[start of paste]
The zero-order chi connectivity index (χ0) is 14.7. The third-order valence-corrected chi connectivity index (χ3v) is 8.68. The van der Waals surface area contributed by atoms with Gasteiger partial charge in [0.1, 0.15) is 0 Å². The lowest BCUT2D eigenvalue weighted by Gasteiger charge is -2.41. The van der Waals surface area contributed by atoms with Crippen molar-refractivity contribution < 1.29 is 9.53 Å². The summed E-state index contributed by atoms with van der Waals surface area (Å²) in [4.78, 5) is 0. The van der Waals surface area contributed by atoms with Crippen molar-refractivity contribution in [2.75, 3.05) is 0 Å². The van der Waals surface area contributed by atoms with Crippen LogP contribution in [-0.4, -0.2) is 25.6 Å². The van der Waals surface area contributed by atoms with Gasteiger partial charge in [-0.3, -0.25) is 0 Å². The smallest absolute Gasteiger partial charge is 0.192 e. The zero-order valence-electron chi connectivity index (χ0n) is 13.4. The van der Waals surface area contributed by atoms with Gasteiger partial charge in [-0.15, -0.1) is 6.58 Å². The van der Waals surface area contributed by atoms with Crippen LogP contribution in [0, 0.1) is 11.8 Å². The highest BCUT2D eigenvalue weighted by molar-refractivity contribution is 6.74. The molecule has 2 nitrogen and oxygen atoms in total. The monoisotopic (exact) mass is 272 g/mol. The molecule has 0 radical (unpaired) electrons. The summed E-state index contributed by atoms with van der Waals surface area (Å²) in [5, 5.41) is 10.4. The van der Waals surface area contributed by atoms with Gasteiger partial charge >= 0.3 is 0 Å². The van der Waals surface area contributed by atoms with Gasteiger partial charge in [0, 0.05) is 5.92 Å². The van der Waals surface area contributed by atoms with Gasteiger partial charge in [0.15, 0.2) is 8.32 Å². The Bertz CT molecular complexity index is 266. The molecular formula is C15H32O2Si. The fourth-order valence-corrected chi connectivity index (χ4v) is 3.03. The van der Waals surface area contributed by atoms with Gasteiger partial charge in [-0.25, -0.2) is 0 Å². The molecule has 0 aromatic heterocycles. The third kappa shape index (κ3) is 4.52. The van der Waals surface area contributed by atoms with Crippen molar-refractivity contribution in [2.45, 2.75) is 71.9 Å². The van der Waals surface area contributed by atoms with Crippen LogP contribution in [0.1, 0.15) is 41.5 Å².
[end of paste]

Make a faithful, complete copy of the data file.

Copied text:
The zero-order chi connectivity index (χ0) is 14.7. The third-order valence-corrected chi connectivity index (χ3v) is 8.68. The van der Waals surface area contributed by atoms with Gasteiger partial charge in [0.1, 0.15) is 0 Å². The lowest BCUT2D eigenvalue weighted by Gasteiger charge is -2.41. The van der Waals surface area contributed by atoms with Crippen molar-refractivity contribution < 1.29 is 9.53 Å². The summed E-state index contributed by atoms with van der Waals surface area (Å²) in [4.78, 5) is 0. The van der Waals surface area contributed by atoms with Crippen molar-refractivity contribution in [2.75, 3.05) is 0 Å². The van der Waals surface area contributed by atoms with Crippen LogP contribution in [-0.4, -0.2) is 25.6 Å². The van der Waals surface area contributed by atoms with Gasteiger partial charge in [-0.3, -0.25) is 0 Å². The smallest absolute Gasteiger partial charge is 0.192 e. The zero-order valence-electron chi connectivity index (χ0n) is 13.4. The van der Waals surface area contributed by atoms with Gasteiger partial charge in [-0.15, -0.1) is 6.58 Å². The van der Waals surface area contributed by atoms with Crippen LogP contribution in [0, 0.1) is 11.8 Å². The highest BCUT2D eigenvalue weighted by molar-refractivity contribution is 6.74. The molecule has 2 nitrogen and oxygen atoms in total. The monoisotopic (exact) mass is 272 g/mol. The molecule has 0 radical (unpaired) electrons. The summed E-state index contributed by atoms with van der Waals surface area (Å²) in [5, 5.41) is 10.4. The van der Waals surface area contributed by atoms with Gasteiger partial charge >= 0.3 is 0 Å². The van der Waals surface area contributed by atoms with Gasteiger partial charge in [0, 0.05) is 5.92 Å². The van der Waals surface area contributed by atoms with Gasteiger partial charge in [0.15, 0.2) is 8.32 Å². The Bertz CT molecular complexity index is 266. The molecular formula is C15H32O2Si. The fourth-order valence-corrected chi connectivity index (χ4v) is 3.03. The van der Waals surface area contributed by atoms with Gasteiger partial charge in [-0.25, -0.2) is 0 Å². The molecule has 0 aromatic heterocycles. The third kappa shape index (κ3) is 4.52. The van der Waals surface area contributed by atoms with Crippen molar-refractivity contribution in [2.45, 2.75) is 71.9 Å². The van der Waals surface area contributed by atoms with Crippen LogP contribution in [0.1, 0.15) is 41.5 Å².